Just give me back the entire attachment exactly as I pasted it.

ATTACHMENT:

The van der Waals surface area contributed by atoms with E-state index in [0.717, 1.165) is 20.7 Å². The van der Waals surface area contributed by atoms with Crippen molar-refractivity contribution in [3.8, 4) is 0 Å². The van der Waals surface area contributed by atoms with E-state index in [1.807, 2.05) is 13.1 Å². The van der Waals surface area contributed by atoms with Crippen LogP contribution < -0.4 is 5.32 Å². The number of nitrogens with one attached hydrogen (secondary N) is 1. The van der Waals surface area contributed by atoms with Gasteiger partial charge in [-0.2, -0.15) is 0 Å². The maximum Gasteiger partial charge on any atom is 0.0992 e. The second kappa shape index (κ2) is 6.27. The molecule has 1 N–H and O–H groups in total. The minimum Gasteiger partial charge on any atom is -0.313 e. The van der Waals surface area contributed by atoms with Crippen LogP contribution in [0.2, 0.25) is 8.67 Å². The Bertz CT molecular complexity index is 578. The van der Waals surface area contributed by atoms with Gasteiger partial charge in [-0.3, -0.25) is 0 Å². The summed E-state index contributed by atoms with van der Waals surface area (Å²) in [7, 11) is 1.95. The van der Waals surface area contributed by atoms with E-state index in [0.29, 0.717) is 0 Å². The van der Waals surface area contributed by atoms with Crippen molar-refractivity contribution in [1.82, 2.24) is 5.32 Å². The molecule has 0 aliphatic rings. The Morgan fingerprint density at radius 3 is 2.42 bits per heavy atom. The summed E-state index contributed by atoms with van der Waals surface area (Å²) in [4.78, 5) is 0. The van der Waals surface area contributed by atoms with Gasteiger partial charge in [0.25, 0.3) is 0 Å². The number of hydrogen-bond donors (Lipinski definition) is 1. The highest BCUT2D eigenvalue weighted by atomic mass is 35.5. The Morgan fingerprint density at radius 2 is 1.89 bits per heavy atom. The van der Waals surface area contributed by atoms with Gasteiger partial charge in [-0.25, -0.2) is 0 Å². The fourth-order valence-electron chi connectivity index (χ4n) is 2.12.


The van der Waals surface area contributed by atoms with E-state index in [0.717, 1.165) is 20.7 Å². The van der Waals surface area contributed by atoms with Crippen molar-refractivity contribution in [3.8, 4) is 0 Å². The van der Waals surface area contributed by atoms with E-state index in [1.807, 2.05) is 13.1 Å². The van der Waals surface area contributed by atoms with Crippen LogP contribution < -0.4 is 5.32 Å². The number of nitrogens with one attached hydrogen (secondary N) is 1. The van der Waals surface area contributed by atoms with Gasteiger partial charge in [-0.2, -0.15) is 0 Å². The maximum Gasteiger partial charge on any atom is 0.0992 e. The second kappa shape index (κ2) is 6.27. The molecule has 1 N–H and O–H groups in total. The minimum Gasteiger partial charge on any atom is -0.313 e. The van der Waals surface area contributed by atoms with Crippen LogP contribution in [0.2, 0.25) is 8.67 Å². The Bertz CT molecular complexity index is 578. The van der Waals surface area contributed by atoms with Gasteiger partial charge in [-0.3, -0.25) is 0 Å². The summed E-state index contributed by atoms with van der Waals surface area (Å²) in [7, 11) is 1.95. The van der Waals surface area contributed by atoms with E-state index in [0.29, 0.717) is 0 Å². The van der Waals surface area contributed by atoms with Crippen molar-refractivity contribution in [1.82, 2.24) is 5.32 Å². The molecule has 0 aliphatic rings. The Morgan fingerprint density at radius 3 is 2.42 bits per heavy atom. The summed E-state index contributed by atoms with van der Waals surface area (Å²) in [4.78, 5) is 0. The van der Waals surface area contributed by atoms with Gasteiger partial charge in [0.25, 0.3) is 0 Å². The number of hydrogen-bond donors (Lipinski definition) is 1. The highest BCUT2D eigenvalue weighted by atomic mass is 35.5. The Morgan fingerprint density at radius 2 is 1.89 bits per heavy atom. The van der Waals surface area contributed by atoms with Gasteiger partial charge in [-0.25, -0.2) is 0 Å². The fourth-order valence-electron chi connectivity index (χ4n) is 2.12.